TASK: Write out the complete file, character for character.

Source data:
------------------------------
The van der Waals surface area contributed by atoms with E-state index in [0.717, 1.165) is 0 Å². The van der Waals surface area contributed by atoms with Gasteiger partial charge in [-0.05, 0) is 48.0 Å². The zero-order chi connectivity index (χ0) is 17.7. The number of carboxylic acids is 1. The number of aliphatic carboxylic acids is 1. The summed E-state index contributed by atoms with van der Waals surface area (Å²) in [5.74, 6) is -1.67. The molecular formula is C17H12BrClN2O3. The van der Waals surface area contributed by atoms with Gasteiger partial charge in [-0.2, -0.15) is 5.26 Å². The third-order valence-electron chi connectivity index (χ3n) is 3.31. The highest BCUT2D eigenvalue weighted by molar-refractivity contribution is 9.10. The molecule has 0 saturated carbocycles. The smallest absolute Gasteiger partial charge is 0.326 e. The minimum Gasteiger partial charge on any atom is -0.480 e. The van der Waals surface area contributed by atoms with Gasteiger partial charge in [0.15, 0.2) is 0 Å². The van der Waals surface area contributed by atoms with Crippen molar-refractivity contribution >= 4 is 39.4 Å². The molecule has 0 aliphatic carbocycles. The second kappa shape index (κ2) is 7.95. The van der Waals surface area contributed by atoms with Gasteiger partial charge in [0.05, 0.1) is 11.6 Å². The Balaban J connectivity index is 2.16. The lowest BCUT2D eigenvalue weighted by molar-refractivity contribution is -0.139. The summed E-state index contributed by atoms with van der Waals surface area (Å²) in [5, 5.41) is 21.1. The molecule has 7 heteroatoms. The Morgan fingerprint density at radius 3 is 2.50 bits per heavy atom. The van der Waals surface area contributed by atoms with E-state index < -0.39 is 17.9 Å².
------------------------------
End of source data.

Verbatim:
The van der Waals surface area contributed by atoms with E-state index in [0.717, 1.165) is 0 Å². The van der Waals surface area contributed by atoms with Gasteiger partial charge in [-0.05, 0) is 48.0 Å². The zero-order chi connectivity index (χ0) is 17.7. The number of carboxylic acids is 1. The number of aliphatic carboxylic acids is 1. The summed E-state index contributed by atoms with van der Waals surface area (Å²) in [5.74, 6) is -1.67. The molecular formula is C17H12BrClN2O3. The van der Waals surface area contributed by atoms with Gasteiger partial charge in [-0.2, -0.15) is 5.26 Å². The third-order valence-electron chi connectivity index (χ3n) is 3.31. The highest BCUT2D eigenvalue weighted by molar-refractivity contribution is 9.10. The molecule has 0 saturated carbocycles. The smallest absolute Gasteiger partial charge is 0.326 e. The minimum Gasteiger partial charge on any atom is -0.480 e. The van der Waals surface area contributed by atoms with Gasteiger partial charge in [0.15, 0.2) is 0 Å². The van der Waals surface area contributed by atoms with Crippen molar-refractivity contribution >= 4 is 39.4 Å². The molecule has 0 aliphatic carbocycles. The second kappa shape index (κ2) is 7.95. The van der Waals surface area contributed by atoms with Gasteiger partial charge in [0.05, 0.1) is 11.6 Å². The Balaban J connectivity index is 2.16. The lowest BCUT2D eigenvalue weighted by molar-refractivity contribution is -0.139. The summed E-state index contributed by atoms with van der Waals surface area (Å²) in [5, 5.41) is 21.1. The molecule has 7 heteroatoms. The Morgan fingerprint density at radius 3 is 2.50 bits per heavy atom. The van der Waals surface area contributed by atoms with E-state index < -0.39 is 17.9 Å².